Dr. Noe Romo was raised in East Los Angeles. Witnessing firsthand the impact of violence and limited educational resources on his largely Latino community, Dr. Romo says that he “realized early on in [his] childhood that where [he] grew up was not the way the world was everywhere.” He also noticed that cultural and language gaps in healthcare had a profound negative impact on his community’s well-being, driving him to realize that he wanted to bridge that gap as a physician who could anticipate and understand patient needs from a cultural and medical perspective.
During his residency at NYC Health + Hospitals/Jacobi, where he was Chief Resident, Dr. Romo noticed that the Bronx community faced many of the same challenges as East Los Angeles. In residency, he was drawn to acute pediatric care, and worked to improve in-patient hospitalization to reduce patient re-admissions related to respiratory and infectious diseases, chronic pediatric diseases, and violent and non-violent trauma.
In 2014, Dr. Romo helped develop the Stand Up to Violence (SUV) program, one of twelve New York State Division of Criminal Justice Services (DCJS) SNUG evidence-based, violence-reduction initiatives. SUV is the only program of its kind that is fully hospital-based in the state, and Dr. Romo has published multiple articles in medical journals documenting the success of the program’s hospital and the community effect.
The SUV initiative operates on both a medical and social level. In the hospital setting, four supervisors and a hospital responder provide medical care to violent trauma patients. In the community setting, fifteen outreach and social workers provide support and intervention services to reduce rates of reinjury and help determine circumstances that bring patients into the emergency room.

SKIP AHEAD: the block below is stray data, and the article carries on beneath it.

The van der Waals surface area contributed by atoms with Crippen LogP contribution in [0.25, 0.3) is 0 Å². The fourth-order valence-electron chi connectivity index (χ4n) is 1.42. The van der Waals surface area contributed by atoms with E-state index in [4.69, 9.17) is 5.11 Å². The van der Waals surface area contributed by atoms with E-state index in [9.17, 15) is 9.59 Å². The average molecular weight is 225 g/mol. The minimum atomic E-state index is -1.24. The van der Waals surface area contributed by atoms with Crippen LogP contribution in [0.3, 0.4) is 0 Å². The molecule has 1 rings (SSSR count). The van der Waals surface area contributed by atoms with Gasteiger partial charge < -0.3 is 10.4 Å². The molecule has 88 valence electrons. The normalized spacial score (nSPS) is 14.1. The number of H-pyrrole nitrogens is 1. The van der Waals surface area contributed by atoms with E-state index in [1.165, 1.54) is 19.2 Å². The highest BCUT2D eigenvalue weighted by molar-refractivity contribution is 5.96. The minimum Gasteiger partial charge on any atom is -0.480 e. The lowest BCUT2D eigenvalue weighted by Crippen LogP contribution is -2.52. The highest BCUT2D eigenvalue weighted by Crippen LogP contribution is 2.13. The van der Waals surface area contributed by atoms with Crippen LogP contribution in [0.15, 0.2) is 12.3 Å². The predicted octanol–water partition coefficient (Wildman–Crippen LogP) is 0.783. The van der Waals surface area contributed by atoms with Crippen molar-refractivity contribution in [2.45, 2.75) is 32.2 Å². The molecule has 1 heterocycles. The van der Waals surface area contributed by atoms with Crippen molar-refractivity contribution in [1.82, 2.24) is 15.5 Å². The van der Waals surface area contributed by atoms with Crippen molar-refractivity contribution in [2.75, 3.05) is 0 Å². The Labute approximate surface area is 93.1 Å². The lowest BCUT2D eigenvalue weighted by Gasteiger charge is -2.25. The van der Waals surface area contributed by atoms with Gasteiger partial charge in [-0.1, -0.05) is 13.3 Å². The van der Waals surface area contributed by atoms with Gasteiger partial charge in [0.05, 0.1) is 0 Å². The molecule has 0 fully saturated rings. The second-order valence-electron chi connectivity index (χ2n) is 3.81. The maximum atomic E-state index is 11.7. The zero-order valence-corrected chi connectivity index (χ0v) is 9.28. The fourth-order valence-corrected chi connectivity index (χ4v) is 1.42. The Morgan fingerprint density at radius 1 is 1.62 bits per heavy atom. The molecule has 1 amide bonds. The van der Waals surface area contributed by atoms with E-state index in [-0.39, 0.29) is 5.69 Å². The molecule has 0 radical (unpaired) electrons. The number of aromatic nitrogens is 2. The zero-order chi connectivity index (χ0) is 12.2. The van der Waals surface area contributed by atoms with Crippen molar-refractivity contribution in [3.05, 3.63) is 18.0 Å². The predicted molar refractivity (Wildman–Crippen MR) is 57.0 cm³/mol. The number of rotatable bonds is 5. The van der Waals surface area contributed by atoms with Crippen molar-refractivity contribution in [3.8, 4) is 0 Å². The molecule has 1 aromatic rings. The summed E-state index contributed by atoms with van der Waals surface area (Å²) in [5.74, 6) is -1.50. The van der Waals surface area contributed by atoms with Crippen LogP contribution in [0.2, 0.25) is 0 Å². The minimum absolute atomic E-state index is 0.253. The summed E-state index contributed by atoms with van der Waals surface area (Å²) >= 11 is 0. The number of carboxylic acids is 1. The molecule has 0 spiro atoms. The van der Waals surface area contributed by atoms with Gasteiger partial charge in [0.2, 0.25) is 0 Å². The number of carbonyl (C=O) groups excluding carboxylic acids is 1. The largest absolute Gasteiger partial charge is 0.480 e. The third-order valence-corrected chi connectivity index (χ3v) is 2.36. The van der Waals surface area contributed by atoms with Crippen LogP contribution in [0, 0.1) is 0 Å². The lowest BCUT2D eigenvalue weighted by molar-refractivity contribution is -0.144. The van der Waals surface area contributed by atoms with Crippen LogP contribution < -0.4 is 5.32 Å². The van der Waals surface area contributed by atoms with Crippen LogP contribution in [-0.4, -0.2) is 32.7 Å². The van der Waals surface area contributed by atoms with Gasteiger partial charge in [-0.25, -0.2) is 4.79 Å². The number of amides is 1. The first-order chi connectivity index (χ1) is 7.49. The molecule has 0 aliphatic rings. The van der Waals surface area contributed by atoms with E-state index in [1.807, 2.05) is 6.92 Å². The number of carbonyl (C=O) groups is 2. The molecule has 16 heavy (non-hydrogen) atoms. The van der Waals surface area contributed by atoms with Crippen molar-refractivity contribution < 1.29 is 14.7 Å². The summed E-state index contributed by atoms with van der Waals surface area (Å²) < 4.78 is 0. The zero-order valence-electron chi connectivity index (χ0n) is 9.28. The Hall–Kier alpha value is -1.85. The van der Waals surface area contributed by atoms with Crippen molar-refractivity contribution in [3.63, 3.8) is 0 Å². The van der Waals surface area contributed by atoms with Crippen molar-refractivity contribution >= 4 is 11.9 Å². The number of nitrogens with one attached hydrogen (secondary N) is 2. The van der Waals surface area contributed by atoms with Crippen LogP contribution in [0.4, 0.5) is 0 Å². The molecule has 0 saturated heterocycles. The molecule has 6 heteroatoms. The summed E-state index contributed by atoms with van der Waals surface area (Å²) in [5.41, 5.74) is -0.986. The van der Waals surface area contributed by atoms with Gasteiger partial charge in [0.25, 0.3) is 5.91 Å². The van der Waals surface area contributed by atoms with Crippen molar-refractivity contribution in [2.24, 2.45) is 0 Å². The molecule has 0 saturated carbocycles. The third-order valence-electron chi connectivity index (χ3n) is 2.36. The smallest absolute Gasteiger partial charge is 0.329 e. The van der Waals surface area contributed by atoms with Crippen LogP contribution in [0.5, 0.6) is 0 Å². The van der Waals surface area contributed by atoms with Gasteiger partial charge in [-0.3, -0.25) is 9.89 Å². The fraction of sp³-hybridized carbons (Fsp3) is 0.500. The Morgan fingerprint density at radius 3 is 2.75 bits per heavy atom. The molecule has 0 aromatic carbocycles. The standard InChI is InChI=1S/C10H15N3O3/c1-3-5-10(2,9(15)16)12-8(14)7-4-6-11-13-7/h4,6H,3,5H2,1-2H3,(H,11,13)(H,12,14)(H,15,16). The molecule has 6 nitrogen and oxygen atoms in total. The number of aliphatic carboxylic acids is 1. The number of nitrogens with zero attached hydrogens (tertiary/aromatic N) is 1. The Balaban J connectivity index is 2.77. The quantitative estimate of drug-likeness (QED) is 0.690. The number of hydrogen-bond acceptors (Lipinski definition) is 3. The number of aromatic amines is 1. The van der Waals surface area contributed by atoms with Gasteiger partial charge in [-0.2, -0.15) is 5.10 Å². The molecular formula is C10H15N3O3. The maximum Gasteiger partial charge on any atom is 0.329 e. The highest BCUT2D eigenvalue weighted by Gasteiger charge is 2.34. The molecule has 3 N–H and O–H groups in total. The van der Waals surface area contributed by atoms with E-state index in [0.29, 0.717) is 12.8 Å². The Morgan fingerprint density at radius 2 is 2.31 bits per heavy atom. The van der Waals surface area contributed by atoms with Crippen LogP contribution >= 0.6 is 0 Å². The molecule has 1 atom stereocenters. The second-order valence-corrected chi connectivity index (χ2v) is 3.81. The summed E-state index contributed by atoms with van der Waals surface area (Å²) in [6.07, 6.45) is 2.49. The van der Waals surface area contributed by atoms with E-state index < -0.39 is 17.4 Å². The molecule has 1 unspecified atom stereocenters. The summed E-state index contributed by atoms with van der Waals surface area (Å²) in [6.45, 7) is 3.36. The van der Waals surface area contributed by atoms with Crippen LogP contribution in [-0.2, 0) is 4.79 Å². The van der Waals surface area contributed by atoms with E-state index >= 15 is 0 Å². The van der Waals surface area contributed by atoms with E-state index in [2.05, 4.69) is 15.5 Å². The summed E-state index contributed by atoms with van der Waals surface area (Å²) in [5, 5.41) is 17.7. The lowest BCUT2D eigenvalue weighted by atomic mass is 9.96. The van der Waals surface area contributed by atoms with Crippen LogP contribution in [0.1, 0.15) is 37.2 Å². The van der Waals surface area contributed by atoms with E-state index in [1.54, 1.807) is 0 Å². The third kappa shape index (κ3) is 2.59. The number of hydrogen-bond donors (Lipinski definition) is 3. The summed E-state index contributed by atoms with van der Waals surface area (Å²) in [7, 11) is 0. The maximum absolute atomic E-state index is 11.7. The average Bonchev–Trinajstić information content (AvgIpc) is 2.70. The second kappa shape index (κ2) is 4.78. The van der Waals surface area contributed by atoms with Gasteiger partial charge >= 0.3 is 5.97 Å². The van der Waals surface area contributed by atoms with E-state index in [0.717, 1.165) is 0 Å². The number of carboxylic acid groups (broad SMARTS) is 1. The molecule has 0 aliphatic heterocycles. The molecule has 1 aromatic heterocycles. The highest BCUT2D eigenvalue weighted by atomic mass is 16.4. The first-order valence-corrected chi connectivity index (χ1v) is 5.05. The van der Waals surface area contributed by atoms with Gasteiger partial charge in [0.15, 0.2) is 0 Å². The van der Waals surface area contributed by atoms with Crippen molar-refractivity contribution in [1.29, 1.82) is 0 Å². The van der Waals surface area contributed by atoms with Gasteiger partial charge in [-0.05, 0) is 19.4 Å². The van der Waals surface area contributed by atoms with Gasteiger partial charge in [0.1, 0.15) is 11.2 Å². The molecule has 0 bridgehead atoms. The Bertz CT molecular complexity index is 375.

“We offer the patients what they need so that they aren’t readmitted back to the hospitals, whether its conflict mediation strategies, job training services, mental health resources, and more,” Dr. Romo explains.
Over the past few years, the SUV program has expanded significantly thanks to the tripling of city, state, and federal funding. Since the program’s inception, SUV has responded to over 2,000 admitted violent trauma patients and has decreased the rates of re-injury by 59%. Dr. Romo attributes the 55% decrease in incidence of gunshot wound victims in designated SUV community target areas to the program.
To Dr. Romo, however, there is still much work to be done. “As physicians we need to start thinking outside of the box. The environmental impact in the communities where we provide care is quite significant,” he says. “While it’s great to have decreased shootings – is it improving someone’s health? Firearm related injury is now the leading cause of death in children and it’s preventable,” he continues. “As long as one person is shot, then our job is not complete.”
Dr. Romo’s dedication to reducing community violence and improving community public health drives his professional practice. A nine-time marathon runner, he combines his love for his family and their well-being by going on runs with his wife and two children.